Public library service in Moline has had a long history. Months after the City of Moline was incorporated in 1872, the first Board of the Moline Public Library was appointed on October 29. Stillman Wheelock, president of the Moline Plow Company, submitted a bid to lease property to the library at 310 15th Street. The city accepted Wheelock’s bid and signed a five-year lease at a rate of $200 per year. Kate Holt was appointed Moline’s first librarian in 1873 and continued her work until March of 1887.
In July of 1901, W.A. Jones of the Moline Daily News sent a letter to steel baron Andrew Carnegie, without knowledge of the Library Board, addressing the need for a new library in Moline. Jones noted that the community has “an excellent public library” but is was in “a very poor location, where the patrons are compelled to cross numerous railroad tracks and where a good part of time the smoke from a factory just across the street pours through the window.” Jones’ request was denied on the grounds that Moline had a number of wealthy citizens who could donate the necessary funds. Jones appealed the decision, and on August 31, 1901, the city of Moline received a letter from James Bertram, private secretary to Andrew Carnegie, stating:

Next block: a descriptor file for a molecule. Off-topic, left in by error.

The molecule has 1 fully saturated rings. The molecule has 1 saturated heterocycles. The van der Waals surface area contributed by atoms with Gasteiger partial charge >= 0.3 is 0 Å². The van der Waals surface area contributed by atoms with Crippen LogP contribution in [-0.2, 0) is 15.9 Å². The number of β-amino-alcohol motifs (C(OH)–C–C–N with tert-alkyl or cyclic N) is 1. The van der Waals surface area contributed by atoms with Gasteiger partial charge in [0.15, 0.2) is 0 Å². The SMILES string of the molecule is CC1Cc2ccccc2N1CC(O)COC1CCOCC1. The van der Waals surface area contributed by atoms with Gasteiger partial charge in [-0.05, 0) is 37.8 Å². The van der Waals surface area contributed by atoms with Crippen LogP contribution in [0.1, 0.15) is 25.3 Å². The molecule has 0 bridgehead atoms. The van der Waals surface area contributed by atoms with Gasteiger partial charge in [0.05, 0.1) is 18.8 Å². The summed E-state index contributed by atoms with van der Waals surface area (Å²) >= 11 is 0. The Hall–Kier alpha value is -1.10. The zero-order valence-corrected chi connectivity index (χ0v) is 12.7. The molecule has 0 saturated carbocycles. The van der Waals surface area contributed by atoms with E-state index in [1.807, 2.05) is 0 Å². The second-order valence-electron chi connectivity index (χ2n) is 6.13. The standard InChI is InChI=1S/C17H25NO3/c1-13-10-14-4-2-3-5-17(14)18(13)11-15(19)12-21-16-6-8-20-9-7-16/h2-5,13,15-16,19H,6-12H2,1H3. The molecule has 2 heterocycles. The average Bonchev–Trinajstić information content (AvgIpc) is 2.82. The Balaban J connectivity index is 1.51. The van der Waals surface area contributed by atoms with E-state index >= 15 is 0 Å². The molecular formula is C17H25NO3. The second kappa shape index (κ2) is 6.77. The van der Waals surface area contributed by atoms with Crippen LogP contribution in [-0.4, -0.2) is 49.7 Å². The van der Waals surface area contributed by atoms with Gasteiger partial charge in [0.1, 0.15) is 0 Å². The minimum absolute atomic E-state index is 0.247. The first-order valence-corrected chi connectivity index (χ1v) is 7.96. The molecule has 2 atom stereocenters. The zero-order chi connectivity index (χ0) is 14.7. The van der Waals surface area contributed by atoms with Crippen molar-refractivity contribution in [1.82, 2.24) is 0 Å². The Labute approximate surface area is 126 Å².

“Responding to yours of July 2, 1901, if the city of Moline will furnish a suitable site and agree to maintain a free public library at cost of not less than thirty-seven hundred dollars a year, Mr. Carnegie will be glad to provide thirty-seven thousand dollars for the erection of a free library building.”*
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